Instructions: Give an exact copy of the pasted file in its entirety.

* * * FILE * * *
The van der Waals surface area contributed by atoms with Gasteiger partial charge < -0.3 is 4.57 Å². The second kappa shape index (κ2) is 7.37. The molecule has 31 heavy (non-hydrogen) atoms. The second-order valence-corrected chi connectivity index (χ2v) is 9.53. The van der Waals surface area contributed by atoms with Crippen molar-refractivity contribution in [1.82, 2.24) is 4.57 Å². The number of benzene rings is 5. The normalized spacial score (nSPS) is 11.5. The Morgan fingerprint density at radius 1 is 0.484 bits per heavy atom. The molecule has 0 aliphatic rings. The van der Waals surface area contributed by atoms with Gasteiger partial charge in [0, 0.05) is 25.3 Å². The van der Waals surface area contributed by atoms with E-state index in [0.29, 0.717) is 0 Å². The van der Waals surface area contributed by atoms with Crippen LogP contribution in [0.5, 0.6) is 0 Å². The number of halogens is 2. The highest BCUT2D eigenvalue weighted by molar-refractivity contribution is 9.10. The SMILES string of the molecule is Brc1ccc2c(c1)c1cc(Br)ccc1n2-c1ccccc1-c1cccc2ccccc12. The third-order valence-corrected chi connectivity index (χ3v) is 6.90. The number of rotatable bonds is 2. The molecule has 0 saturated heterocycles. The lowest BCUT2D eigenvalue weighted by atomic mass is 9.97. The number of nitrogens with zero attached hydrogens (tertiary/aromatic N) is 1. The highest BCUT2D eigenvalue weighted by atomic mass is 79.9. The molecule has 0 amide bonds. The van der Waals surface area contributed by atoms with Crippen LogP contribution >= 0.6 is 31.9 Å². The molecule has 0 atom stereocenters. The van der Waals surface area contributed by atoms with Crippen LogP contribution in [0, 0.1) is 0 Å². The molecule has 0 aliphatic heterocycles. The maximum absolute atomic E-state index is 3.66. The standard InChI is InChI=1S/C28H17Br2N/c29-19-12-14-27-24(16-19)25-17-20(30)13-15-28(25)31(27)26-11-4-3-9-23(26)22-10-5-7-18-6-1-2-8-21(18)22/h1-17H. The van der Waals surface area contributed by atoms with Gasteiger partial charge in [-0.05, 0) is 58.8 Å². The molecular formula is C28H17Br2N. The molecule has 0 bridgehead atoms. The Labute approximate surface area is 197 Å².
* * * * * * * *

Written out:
The van der Waals surface area contributed by atoms with Gasteiger partial charge < -0.3 is 4.57 Å². The second kappa shape index (κ2) is 7.37. The molecule has 31 heavy (non-hydrogen) atoms. The second-order valence-corrected chi connectivity index (χ2v) is 9.53. The van der Waals surface area contributed by atoms with Crippen molar-refractivity contribution in [1.82, 2.24) is 4.57 Å². The number of benzene rings is 5. The normalized spacial score (nSPS) is 11.5. The Morgan fingerprint density at radius 1 is 0.484 bits per heavy atom. The molecule has 0 aliphatic rings. The van der Waals surface area contributed by atoms with Gasteiger partial charge in [0, 0.05) is 25.3 Å². The van der Waals surface area contributed by atoms with E-state index in [0.29, 0.717) is 0 Å². The van der Waals surface area contributed by atoms with Crippen LogP contribution in [0.5, 0.6) is 0 Å². The number of halogens is 2. The highest BCUT2D eigenvalue weighted by molar-refractivity contribution is 9.10. The SMILES string of the molecule is Brc1ccc2c(c1)c1cc(Br)ccc1n2-c1ccccc1-c1cccc2ccccc12. The third-order valence-corrected chi connectivity index (χ3v) is 6.90. The number of rotatable bonds is 2. The molecule has 0 saturated heterocycles. The lowest BCUT2D eigenvalue weighted by atomic mass is 9.97. The number of nitrogens with zero attached hydrogens (tertiary/aromatic N) is 1. The highest BCUT2D eigenvalue weighted by atomic mass is 79.9. The molecule has 0 amide bonds. The van der Waals surface area contributed by atoms with Crippen LogP contribution >= 0.6 is 31.9 Å². The molecule has 0 atom stereocenters. The van der Waals surface area contributed by atoms with Crippen LogP contribution in [0, 0.1) is 0 Å². The molecule has 0 aliphatic heterocycles. The maximum absolute atomic E-state index is 3.66. The standard InChI is InChI=1S/C28H17Br2N/c29-19-12-14-27-24(16-19)25-17-20(30)13-15-28(25)31(27)26-11-4-3-9-23(26)22-10-5-7-18-6-1-2-8-21(18)22/h1-17H. The van der Waals surface area contributed by atoms with Gasteiger partial charge in [-0.05, 0) is 58.8 Å². The molecular formula is C28H17Br2N. The molecule has 0 bridgehead atoms. The Labute approximate surface area is 197 Å².